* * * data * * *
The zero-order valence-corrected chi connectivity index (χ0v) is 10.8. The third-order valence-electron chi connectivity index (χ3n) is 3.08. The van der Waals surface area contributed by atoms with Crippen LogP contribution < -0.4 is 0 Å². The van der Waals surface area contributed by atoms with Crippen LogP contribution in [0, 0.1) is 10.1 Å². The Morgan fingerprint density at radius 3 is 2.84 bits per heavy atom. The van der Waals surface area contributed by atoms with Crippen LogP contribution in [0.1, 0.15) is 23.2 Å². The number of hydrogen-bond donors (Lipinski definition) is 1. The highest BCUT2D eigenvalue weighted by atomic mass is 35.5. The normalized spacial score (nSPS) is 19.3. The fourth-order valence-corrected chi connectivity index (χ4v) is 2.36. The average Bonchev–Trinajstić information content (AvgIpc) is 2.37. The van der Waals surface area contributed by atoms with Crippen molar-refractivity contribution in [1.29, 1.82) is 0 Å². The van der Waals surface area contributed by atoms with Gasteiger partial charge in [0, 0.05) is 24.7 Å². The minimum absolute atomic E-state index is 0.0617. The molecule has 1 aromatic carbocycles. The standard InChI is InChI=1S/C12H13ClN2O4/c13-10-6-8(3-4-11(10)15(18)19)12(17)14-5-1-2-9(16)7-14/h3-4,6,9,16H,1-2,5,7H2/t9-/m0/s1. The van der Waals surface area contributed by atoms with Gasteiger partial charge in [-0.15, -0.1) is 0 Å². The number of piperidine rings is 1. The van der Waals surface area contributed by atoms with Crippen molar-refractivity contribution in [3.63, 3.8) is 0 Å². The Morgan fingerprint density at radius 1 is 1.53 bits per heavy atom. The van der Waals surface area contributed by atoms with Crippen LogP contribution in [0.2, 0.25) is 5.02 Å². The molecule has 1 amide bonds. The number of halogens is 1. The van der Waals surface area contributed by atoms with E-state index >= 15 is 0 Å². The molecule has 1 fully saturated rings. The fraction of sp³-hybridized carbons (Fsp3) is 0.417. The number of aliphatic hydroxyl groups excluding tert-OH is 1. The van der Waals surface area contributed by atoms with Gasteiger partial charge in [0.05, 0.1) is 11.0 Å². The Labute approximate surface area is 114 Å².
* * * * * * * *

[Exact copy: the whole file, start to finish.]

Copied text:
The zero-order valence-corrected chi connectivity index (χ0v) is 10.8. The third-order valence-electron chi connectivity index (χ3n) is 3.08. The van der Waals surface area contributed by atoms with Crippen LogP contribution < -0.4 is 0 Å². The van der Waals surface area contributed by atoms with Crippen LogP contribution in [0, 0.1) is 10.1 Å². The Morgan fingerprint density at radius 3 is 2.84 bits per heavy atom. The van der Waals surface area contributed by atoms with Crippen LogP contribution in [0.1, 0.15) is 23.2 Å². The number of hydrogen-bond donors (Lipinski definition) is 1. The highest BCUT2D eigenvalue weighted by atomic mass is 35.5. The normalized spacial score (nSPS) is 19.3. The fourth-order valence-corrected chi connectivity index (χ4v) is 2.36. The average Bonchev–Trinajstić information content (AvgIpc) is 2.37. The van der Waals surface area contributed by atoms with Crippen molar-refractivity contribution in [1.29, 1.82) is 0 Å². The van der Waals surface area contributed by atoms with Gasteiger partial charge in [0, 0.05) is 24.7 Å². The minimum absolute atomic E-state index is 0.0617. The molecule has 1 aromatic carbocycles. The standard InChI is InChI=1S/C12H13ClN2O4/c13-10-6-8(3-4-11(10)15(18)19)12(17)14-5-1-2-9(16)7-14/h3-4,6,9,16H,1-2,5,7H2/t9-/m0/s1. The van der Waals surface area contributed by atoms with Gasteiger partial charge in [-0.15, -0.1) is 0 Å². The number of piperidine rings is 1. The van der Waals surface area contributed by atoms with Crippen molar-refractivity contribution in [3.63, 3.8) is 0 Å². The Morgan fingerprint density at radius 1 is 1.53 bits per heavy atom. The van der Waals surface area contributed by atoms with Crippen LogP contribution in [0.2, 0.25) is 5.02 Å². The molecule has 1 amide bonds. The number of halogens is 1. The van der Waals surface area contributed by atoms with E-state index >= 15 is 0 Å². The molecule has 1 fully saturated rings. The fraction of sp³-hybridized carbons (Fsp3) is 0.417. The number of aliphatic hydroxyl groups excluding tert-OH is 1. The van der Waals surface area contributed by atoms with Gasteiger partial charge in [0.05, 0.1) is 11.0 Å². The Labute approximate surface area is 114 Å².